Journal of Accounting and Management Information Systems (JAMIS)

Security breaches and modifications on cybersecurity disclosures

Vol. 21, No. 3/2022 ,   p452..470

Jacob Peng
Chang-Wei Li

Keywords:   cybersecurity, text analytics, VSM, risk factor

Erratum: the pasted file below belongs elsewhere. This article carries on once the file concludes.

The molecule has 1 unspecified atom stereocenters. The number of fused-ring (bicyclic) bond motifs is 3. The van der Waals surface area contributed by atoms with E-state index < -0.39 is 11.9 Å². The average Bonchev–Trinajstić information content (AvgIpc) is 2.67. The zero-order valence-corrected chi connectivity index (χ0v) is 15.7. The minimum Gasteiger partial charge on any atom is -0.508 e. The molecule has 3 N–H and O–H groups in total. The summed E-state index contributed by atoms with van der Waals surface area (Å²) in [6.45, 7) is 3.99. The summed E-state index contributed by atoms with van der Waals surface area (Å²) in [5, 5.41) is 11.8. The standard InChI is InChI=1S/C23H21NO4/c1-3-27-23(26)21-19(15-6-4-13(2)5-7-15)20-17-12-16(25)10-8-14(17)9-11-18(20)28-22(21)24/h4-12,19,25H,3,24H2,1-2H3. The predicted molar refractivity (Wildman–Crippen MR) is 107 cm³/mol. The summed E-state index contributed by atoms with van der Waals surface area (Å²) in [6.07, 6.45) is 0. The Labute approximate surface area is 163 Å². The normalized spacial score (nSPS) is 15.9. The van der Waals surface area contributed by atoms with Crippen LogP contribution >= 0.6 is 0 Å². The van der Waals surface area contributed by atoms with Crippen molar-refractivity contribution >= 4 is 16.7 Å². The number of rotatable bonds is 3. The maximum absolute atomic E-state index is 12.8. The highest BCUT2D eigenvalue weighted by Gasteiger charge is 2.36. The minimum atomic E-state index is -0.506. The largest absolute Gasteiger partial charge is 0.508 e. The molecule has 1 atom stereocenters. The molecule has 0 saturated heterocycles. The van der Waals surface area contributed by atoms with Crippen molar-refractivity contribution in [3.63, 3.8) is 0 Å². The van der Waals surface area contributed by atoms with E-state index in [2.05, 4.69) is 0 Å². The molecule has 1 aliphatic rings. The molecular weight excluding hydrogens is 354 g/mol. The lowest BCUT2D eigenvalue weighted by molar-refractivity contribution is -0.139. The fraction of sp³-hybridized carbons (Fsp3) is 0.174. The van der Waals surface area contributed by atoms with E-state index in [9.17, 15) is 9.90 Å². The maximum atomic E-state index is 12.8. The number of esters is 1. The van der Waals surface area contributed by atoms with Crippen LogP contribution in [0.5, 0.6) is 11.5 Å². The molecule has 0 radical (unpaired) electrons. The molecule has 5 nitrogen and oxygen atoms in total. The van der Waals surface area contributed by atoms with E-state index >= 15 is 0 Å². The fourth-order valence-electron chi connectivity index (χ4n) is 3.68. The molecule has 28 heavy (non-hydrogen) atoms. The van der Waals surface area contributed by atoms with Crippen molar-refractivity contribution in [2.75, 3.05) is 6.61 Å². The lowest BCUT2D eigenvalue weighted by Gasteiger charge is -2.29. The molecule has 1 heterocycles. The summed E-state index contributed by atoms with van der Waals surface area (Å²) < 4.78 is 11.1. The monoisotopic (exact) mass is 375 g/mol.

Abstract:   Research Question: How do firms approach their cybersecurity disclosure obligations, especially for those who experienced a cyber-attack? Prior research has found that year-after-year modification on textual disclosures adds more appreciable information that makes it more relevant. But do firms provide meaningful disclosures to promote market transparency? Motivation: Because of growing cybersecurity threats in recent years, the U.S. Securities and Exchange Commission (SEC) has issued several regulations and guidance that emphasized on the disclosure of material information on cybersecurity. Given that the mandatory risk factor disclosures in SEC Form 10-K is the first place firms are encouraged to disclose cybersecurity-related assessment, it is important to examine how firms approach their disclosure expectations. Idea: To examine whether firms respond to cyber-attacks with meaningful disclosures, we use the Vector Space Model (VSM) to calculate disclosure modifications before and after major cyber-attack incident. Data: We extracted cybersecurity breach incidents from the Data Breach Database, a centralized and global database of data breaches maintained by a leading security company. In addition, we use the SEC data depository to find firms’ 10-K disclosures. Findings: We find that firms modify their cybersecurity disclosures by increasing the quantity of disclosures, but not necessarily the quality of disclosures as measured by document similarity. Furthermore, we find partial evidence that the degree of modification is positively associated with the severity of cyber-attacks. Contribution: Our evidence suggests that firms tend to use boilerplate language to disclose cybersecurity-related issues. This finding is consistent with prior research. That is, consistent with prior literature, the information content in public company 10-Ks is limited. We find that this seems to be the case as well when it comes to cybersecurity disclosures.